“The free places tend to have very run-down drum-kits,” Chris says, “but it means when you get on a good drum-kit, like when you’re recording, it’s really inspiring.  I could moan for hours about how shitty the drum-kits are.  I had to cart my drum-kit around with me in Australia, though, so it all balances out.”

“We haven’t played any pay-to-play shows this year and last year,” adds Rich.  “We play Crawfish, Pink Cow, Golden Egg, Gamuso…”

“The worst thing about the scene is for the punters,” Chris says.  “Most gigs are ¥1500-2000 to get in, but in Australia it would be ¥500.  Here, you’ve really got to encourage people to come.  You can never guarantee the numbers.”

When I ask the band their favourite venues they mention Shibuya’s Star Lounge, Design Festa, Akasaka’s Crawfish, Yokohama’s Club Sensation and Golden Egg in Shinjuku.

“It’s a shit-hole basically,” says Rich, “but we always have good shows there.”

“Golden Egg is one of my favourite places,” agrees Teru.

“It’s got good acoustics,” adds Chris.  “It’s like playing in a junkyard, but the sound is good.”

“No inhibitions there,” Nat says.  “We just let loose, and always seem to rock it.  We’re fearless when we play there.”

Finally, I ask the band about their future plans.

“I’ve been working on some new tracks,” says Rich.  “Nat’s heard them.  We’re going to continue on in the same vein, but in a more…what would you say, Nat?”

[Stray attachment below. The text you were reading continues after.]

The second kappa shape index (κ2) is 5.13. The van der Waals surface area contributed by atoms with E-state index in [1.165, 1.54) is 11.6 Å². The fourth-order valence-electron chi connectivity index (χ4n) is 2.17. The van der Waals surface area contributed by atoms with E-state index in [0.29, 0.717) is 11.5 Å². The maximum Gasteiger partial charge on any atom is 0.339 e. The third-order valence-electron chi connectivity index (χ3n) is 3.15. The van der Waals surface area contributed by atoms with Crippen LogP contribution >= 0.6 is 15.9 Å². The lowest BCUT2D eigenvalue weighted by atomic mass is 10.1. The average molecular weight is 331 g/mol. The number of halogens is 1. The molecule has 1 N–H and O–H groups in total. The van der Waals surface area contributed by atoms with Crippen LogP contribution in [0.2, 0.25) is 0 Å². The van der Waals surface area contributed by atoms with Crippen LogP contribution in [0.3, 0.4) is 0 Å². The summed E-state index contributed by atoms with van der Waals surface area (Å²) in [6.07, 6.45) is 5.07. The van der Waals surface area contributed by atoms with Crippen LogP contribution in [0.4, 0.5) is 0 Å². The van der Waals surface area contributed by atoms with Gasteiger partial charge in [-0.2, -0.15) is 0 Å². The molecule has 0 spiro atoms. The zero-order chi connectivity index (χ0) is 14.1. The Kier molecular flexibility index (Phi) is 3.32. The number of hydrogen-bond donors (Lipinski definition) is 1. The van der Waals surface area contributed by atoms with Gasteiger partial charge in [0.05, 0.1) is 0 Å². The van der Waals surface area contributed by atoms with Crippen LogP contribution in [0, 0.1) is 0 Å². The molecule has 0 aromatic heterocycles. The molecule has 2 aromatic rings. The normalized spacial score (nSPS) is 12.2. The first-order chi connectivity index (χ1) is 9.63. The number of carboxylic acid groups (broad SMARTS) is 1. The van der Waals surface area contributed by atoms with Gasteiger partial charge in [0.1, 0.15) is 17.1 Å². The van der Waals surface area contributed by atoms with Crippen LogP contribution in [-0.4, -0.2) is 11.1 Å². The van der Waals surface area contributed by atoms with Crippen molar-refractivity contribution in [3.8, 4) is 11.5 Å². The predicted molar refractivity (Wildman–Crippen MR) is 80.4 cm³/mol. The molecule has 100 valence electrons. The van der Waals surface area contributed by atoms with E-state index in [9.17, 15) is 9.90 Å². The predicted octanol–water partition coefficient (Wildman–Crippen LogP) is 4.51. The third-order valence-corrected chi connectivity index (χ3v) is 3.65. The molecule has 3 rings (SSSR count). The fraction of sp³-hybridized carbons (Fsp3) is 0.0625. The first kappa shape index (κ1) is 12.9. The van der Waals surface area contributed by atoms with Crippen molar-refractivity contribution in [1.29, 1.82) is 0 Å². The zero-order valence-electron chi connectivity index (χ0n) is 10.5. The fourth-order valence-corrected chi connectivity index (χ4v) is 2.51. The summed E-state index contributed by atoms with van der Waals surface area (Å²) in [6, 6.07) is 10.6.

“I think there’s a lot more progression,” the bassist replies.

“It’s going to be melodic, it’s going to be heavy.  So maybe next year an EP.  And, we’re going to produce it ourselves.  We’ve all got the skills between us to do it ourselves.”

And live shows?

“Probably fewer gigs next year.  We played nine shows in five months and it was a strain on us financially and as a band.  We were getting to the point where nobody was coming to our shows because they’d been two weeks before.  A lot of bands in the Tokyo scene play too many live shows.  So we’ll play fewer shows but make them bigger events”.

After rehearsal, I take the band outside to shoot them against a convenient concrete wall, encouraging them to put on more serious expressions than I’ve seen all evening. My impression of the band is that they are solid group of 4 guys determined and passionate about what they do.  With Inside Neon building up to playing and recording again, 2013 looks like it could be a year that sees Inside Neon progressing further down the heavy route and stepping up to bigger things.

Check out Inside Neon at www.insideneon.com


7 thoughts on “Punk, Munk, and Junkyards – An Interview with Inside Neon

  1. Pingback: Inside Neon – Drinking with Witches Shoot | adventuresinthelookingglass